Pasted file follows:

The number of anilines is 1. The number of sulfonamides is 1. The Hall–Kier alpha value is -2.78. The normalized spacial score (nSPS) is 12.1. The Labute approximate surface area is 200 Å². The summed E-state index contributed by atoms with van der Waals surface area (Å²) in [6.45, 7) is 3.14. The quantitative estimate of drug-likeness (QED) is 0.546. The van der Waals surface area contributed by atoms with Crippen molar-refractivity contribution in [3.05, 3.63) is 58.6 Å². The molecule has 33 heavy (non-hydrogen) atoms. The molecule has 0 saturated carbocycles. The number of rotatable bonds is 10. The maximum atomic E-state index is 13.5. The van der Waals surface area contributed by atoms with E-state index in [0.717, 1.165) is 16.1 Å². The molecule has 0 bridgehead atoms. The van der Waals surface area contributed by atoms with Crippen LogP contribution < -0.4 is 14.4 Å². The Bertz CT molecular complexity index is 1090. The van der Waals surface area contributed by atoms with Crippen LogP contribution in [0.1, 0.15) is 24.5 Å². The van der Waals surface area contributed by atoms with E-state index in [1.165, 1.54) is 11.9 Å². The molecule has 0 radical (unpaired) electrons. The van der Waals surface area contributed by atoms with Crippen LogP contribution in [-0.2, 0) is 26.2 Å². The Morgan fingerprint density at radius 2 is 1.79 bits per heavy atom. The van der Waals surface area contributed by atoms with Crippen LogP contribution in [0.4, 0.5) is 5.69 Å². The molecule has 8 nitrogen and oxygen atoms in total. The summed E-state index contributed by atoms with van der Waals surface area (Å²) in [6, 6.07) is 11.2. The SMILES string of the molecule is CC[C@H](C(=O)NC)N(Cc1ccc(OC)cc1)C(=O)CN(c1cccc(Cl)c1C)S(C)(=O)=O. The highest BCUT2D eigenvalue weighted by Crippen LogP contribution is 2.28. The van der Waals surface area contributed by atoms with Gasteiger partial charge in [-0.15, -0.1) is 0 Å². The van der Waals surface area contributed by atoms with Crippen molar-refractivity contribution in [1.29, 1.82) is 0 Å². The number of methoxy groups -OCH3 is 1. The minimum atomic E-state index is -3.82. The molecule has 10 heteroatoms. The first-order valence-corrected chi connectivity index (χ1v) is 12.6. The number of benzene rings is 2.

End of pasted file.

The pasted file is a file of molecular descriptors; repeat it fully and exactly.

The number of anilines is 1. The number of sulfonamides is 1. The Hall–Kier alpha value is -2.78. The normalized spacial score (nSPS) is 12.1. The Labute approximate surface area is 200 Å². The summed E-state index contributed by atoms with van der Waals surface area (Å²) in [6.45, 7) is 3.14. The quantitative estimate of drug-likeness (QED) is 0.546. The van der Waals surface area contributed by atoms with Crippen molar-refractivity contribution in [3.05, 3.63) is 58.6 Å². The molecule has 33 heavy (non-hydrogen) atoms. The molecule has 0 saturated carbocycles. The number of rotatable bonds is 10. The maximum atomic E-state index is 13.5. The van der Waals surface area contributed by atoms with E-state index in [0.717, 1.165) is 16.1 Å². The molecule has 0 bridgehead atoms. The van der Waals surface area contributed by atoms with Crippen LogP contribution < -0.4 is 14.4 Å². The Bertz CT molecular complexity index is 1090. The van der Waals surface area contributed by atoms with Crippen LogP contribution in [0.1, 0.15) is 24.5 Å². The van der Waals surface area contributed by atoms with E-state index in [1.165, 1.54) is 11.9 Å². The molecule has 0 radical (unpaired) electrons. The van der Waals surface area contributed by atoms with Crippen LogP contribution in [-0.2, 0) is 26.2 Å². The Morgan fingerprint density at radius 2 is 1.79 bits per heavy atom. The van der Waals surface area contributed by atoms with Crippen LogP contribution in [0.4, 0.5) is 5.69 Å². The molecule has 8 nitrogen and oxygen atoms in total. The summed E-state index contributed by atoms with van der Waals surface area (Å²) in [6, 6.07) is 11.2. The SMILES string of the molecule is CC[C@H](C(=O)NC)N(Cc1ccc(OC)cc1)C(=O)CN(c1cccc(Cl)c1C)S(C)(=O)=O. The highest BCUT2D eigenvalue weighted by Crippen LogP contribution is 2.28. The van der Waals surface area contributed by atoms with Gasteiger partial charge in [-0.15, -0.1) is 0 Å². The van der Waals surface area contributed by atoms with Crippen molar-refractivity contribution in [1.29, 1.82) is 0 Å². The number of methoxy groups -OCH3 is 1. The minimum atomic E-state index is -3.82. The molecule has 10 heteroatoms. The first-order valence-corrected chi connectivity index (χ1v) is 12.6. The number of benzene rings is 2.